Thursday, September 11, 2014

Indiana Sets Rules for "Satellite" Manure Storage Structures

A few years ago, concerned Indiana residents raised complaints with their elected officials about the storage of manure in remote ponds, or “lagoons” that were not sited next to existing livestock farms.  There was also concern that poultry litter was being shipped across state lines from Ohio into Indiana (this is perfectly legal, by the way, due to the Interstate Commerce Clause in the US Constitution).  The Indiana Department of Environmental Management (IDEM) for years had regulated concentrated animal feeding operations (CAFOs) and their Indiana equivalent, confined animal feeding operations (CFOs), but nowhere did the rules capture these stand-alone manure structures.  Now Indiana has rules on the books.

In 2011, the Indiana General Assembly passed a law to prohibit the construction of “satellite manure storage structures” (SMSS) without first obtaining state approval.  State law defines these structures as, “a building, lagoon, pad, pit, pond, or tank” that is designed for the storage of “at least one million (1,000,000) gallons of manure; or at least five thousand (5,000) cubic yards of manure.”  IC § 13-11-2-196.2.  Smaller structures remain unregulated.

On September 10, 2014, the Environmental Rules Board adopted preliminary rules for putting this statute into effect.  These rules can be found here:  Satellite Manure Storage Structure Rules (Preliminary).  The rules essentially follow the standards for construction of manure storage structures at CAFOs and CFOs established by the National Resources Conservation Service.  The NRCS standards can be found here:  NRCS Conservation Standards.   Existing regulated livestock producers should note that if a SMSS accepts manure from their permitted operation, the structure is deemed an “expansion” requiring a new CAFO or CFO approval, rather than simply a SMSS approval.  This means most SMSS will ultimately be permitted by crop farmers in Indiana rather than livestock producers.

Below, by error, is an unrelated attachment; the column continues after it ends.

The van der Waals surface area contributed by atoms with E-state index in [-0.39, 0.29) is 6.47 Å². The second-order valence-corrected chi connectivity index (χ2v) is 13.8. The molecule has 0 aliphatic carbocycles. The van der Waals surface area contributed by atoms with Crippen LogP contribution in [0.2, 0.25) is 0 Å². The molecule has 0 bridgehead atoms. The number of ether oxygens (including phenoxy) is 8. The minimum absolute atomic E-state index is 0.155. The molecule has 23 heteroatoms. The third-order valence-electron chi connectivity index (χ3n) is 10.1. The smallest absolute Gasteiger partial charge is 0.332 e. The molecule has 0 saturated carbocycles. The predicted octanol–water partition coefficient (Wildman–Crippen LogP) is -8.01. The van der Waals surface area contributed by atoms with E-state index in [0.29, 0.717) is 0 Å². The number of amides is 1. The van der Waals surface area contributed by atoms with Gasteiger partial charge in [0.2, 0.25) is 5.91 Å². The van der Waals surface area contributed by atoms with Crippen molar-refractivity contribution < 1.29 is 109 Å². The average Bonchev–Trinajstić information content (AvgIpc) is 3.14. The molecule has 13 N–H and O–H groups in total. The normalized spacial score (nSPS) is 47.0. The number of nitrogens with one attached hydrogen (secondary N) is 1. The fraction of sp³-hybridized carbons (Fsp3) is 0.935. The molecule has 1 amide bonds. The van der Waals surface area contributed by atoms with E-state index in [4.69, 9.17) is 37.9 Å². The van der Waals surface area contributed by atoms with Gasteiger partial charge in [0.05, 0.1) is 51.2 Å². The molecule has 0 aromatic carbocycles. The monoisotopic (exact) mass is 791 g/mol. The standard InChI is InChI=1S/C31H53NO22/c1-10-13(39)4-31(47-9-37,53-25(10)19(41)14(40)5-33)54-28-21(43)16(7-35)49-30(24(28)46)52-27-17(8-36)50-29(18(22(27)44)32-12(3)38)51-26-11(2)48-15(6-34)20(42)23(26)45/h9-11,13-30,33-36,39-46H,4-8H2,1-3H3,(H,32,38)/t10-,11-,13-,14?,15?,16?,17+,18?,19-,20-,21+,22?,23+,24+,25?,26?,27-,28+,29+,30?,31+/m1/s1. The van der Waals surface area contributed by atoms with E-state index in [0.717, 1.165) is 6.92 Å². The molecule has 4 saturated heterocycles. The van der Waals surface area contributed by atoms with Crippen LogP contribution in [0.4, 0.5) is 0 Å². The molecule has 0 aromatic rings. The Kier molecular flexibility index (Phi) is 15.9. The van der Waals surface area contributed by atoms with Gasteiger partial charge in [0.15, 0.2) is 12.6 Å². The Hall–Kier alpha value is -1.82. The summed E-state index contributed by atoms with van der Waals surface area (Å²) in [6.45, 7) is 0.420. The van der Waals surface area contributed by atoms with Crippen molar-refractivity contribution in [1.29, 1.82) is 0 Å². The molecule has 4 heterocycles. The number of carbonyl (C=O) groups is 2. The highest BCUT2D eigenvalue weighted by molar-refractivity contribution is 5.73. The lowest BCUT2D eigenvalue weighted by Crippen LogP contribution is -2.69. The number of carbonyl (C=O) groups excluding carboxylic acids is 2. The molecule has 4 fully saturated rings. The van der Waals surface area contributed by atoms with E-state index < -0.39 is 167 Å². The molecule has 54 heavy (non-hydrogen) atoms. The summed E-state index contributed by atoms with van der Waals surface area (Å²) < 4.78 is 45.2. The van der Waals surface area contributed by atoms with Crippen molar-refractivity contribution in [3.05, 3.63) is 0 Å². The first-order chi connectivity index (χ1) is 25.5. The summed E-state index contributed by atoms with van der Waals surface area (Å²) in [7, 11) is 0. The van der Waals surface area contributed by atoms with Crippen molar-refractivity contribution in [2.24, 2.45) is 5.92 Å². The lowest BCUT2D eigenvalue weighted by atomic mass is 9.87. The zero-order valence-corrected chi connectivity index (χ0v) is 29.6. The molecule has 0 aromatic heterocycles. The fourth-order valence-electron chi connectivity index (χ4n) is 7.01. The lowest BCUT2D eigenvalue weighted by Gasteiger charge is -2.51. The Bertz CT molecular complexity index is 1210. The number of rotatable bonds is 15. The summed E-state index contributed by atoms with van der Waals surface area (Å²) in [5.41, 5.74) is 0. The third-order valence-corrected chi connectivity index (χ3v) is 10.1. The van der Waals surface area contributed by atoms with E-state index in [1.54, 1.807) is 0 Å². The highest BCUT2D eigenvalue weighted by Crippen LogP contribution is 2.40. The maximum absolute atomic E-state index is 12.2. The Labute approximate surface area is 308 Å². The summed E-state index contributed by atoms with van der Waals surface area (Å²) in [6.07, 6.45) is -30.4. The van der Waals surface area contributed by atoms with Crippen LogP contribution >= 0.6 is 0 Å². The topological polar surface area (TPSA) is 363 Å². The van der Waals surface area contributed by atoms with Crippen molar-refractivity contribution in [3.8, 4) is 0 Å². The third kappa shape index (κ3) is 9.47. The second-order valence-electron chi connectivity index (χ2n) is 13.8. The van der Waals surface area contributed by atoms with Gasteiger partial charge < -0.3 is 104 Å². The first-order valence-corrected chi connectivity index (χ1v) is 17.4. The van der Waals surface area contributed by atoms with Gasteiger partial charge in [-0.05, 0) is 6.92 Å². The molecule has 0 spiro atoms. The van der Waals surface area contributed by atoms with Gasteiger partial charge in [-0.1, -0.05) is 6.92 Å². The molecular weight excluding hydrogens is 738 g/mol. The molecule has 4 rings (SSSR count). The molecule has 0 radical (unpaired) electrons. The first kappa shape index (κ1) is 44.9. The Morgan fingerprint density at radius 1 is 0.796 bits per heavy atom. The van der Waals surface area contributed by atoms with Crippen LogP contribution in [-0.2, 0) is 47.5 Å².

Various environmental groups complained that standards are not strict enough.  Local media have picked up on these complaints because they make for good headlines.  The Indianapolis Star, for example, headlined an article:  Indiana Too Lax on Livestock Ponds?  WTHR wrote: Dumped in Indiana: State Panel Gives Preliminary OK for New Manure Storage Rules.

But the truth is that SMSS standards are just as strict as standards for manure storage structures built on farmsteads. And because these remote storage facilities do not have a continuous flow of manure (unlike onsite lagoons), maintenance is much simpler because it is easy to take a SMSS out of service.  The real question for farmers is whether their local zoning ordinances will permit SMSS or effectively zone them out of existence with deep setback requirements.

Will other states follow Indiana’s development of regulations for satellite manure storage structures? Time will tell.

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